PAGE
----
11. Go back to your camera menu and adjust the AFFT accordingly by a couple of notches to compensate for the slight focusing error.
  12. Go to Step [4] and re-do all the steps until step [10] evaluates to true.


I do not claim to be a expert nor a professional camera technician or optical physicist. I am merely sharing with you based on what I have found in my own experiences and hoping it will save you some time with your own photographic pursuits.

Thursday, January 23, 2014

Zeiss Sonnar 135mm/2 APO ZF.2


Whenever I pick up my Zeiss Distagon 21mm/2.8 and the Makro-Planar 100m/2 to photograph things or people, the images that are produced by them often leave a big smile on my face. When our friend Carl Zeiss released the news about an APO lens for ZF.2, my heart leapt for joy. The last true APO lens I owned was the Leica 90mm/2 APO Summicron-M. It produced the most corrected colored images I have ever seen. I sold it away because it was a very difficult lens to focus on a Leica-M. Now, I am deeply thrilled that I can own yet another APO lens and this time it will be paired with a Nikon DLSR!

Apochromatic (APO) Lenses

Before we talk about the Zeiss Sonnar, one question which might come into your mind may be this: what is an apochromatic lens? Since you are going to spend the money, it might be worth your time knowing what you are buying.

As you may already know, when white light passes through a glass prism, it gets bended and that white light is dispersed into a spectrum of rainbow colors. There will be a similar occurrence in the lens elements if the lens designer did not correct it. Leaving it uncorrected is not good because you will see color fringes on the edges of your subject where higher contrast is present. That high contrast edge is usually where the edge of your subject meets the air and behind that airy domain is where a much lighter and brighter color exists. When the light transitions from the edge of your subject to the air where the color is lighter or brighter, a colored fringing occurs at the edge of your subject. Obviously, the reverse is also true: when the subject is brighter than the surroundings. Fringing can be present on the edges of your subject in this situation as well. When this occurs in lens optics, it is called an aberration; specifically, a chromatic aberration. This fringing effect also presents to the human eyes a reduction in sharpness because the edges are no longer sharp delineations.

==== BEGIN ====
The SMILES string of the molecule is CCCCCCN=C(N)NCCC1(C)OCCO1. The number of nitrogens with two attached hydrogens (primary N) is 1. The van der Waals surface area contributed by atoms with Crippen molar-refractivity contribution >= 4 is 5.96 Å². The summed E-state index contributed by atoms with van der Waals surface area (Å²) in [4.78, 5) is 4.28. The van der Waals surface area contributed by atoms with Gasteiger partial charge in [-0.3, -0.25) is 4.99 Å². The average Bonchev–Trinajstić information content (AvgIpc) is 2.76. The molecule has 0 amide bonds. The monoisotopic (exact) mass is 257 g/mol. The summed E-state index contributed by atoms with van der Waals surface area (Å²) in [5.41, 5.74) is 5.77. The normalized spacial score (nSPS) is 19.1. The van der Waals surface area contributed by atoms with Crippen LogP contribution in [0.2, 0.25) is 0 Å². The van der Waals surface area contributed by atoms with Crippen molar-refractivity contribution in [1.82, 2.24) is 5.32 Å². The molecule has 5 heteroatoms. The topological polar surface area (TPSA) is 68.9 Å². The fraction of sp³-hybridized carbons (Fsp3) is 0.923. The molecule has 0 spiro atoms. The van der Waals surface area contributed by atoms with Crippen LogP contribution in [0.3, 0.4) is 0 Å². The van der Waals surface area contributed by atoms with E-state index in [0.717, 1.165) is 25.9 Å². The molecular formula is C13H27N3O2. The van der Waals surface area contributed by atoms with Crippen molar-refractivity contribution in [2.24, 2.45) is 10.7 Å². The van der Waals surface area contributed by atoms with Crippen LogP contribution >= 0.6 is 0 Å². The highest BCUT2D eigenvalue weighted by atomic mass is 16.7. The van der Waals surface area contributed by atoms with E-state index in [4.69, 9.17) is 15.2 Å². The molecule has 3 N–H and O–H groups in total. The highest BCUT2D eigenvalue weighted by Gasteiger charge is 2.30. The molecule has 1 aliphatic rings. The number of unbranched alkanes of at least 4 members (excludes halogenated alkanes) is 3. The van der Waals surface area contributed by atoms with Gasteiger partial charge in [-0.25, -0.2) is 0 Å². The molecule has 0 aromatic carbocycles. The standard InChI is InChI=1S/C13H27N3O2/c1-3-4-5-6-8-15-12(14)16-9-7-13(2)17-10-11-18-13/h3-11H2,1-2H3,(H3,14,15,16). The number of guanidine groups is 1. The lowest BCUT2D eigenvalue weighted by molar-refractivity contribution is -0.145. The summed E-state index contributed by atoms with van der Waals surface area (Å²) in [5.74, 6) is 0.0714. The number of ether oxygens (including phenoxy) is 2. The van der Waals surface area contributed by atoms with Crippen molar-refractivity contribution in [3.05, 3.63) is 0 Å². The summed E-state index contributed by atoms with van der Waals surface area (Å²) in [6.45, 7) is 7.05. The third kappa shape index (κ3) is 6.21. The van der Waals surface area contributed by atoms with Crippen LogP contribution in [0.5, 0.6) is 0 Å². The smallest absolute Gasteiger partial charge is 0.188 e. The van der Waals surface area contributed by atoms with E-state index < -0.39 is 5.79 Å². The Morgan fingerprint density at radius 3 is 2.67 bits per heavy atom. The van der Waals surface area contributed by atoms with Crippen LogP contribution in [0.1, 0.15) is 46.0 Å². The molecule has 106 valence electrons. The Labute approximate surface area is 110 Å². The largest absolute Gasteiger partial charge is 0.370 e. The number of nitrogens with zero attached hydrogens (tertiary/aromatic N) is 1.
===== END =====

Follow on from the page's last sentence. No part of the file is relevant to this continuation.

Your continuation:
Most regular lenses are corrected for two of the primary colors; namely, the Red(R) and the Blue(B) end of the spectrum. What's in between is called the secondary spectrum. Naturally, correcting only the R & B areas of the spectrum will still produce color fringes in images under harsh lighting conditions.

Although there are no industry standards to define a lens worthy of the classification of an APO lens, most major lens crafters agree that for a lens to be called an APO lens, the correction for chromatic aberration must be corrected not just for R & B but must also include Green(G); thus, corrected for all three primary colors, RGB. Some manufactures have gone further to correct for seven colors and named their lenses superachromats. In fact, that was what Zeiss did in the 1970's during the Hasselblad days. That type of lens was, indeed, used first by satellites to photograph parts of earth to produce images that can accurately reveal minute color variations on the land for scientific analysis.

Color Fidelity

The Sonnar 135mm/2 APO lens is clearly a true apochromatic lens because it was manufactured under the venerable Zeiss brand. One of the most illustrious Zeiss employees, Ernst Abbe, was the person to invent the apochromatic lens for a microscope he was designing back in 1868.  While we can marvel at the historical facts, real life facts prove the point instantly. Click on the image to the left and see for yourself how crisp the color was faithfully reproduced. Examine the gold prints of the Lindt chocolate company logo and see for yourself how well defined the light was reflected as it transitioned from the bag's light gold to the logo's fine gold trimmings.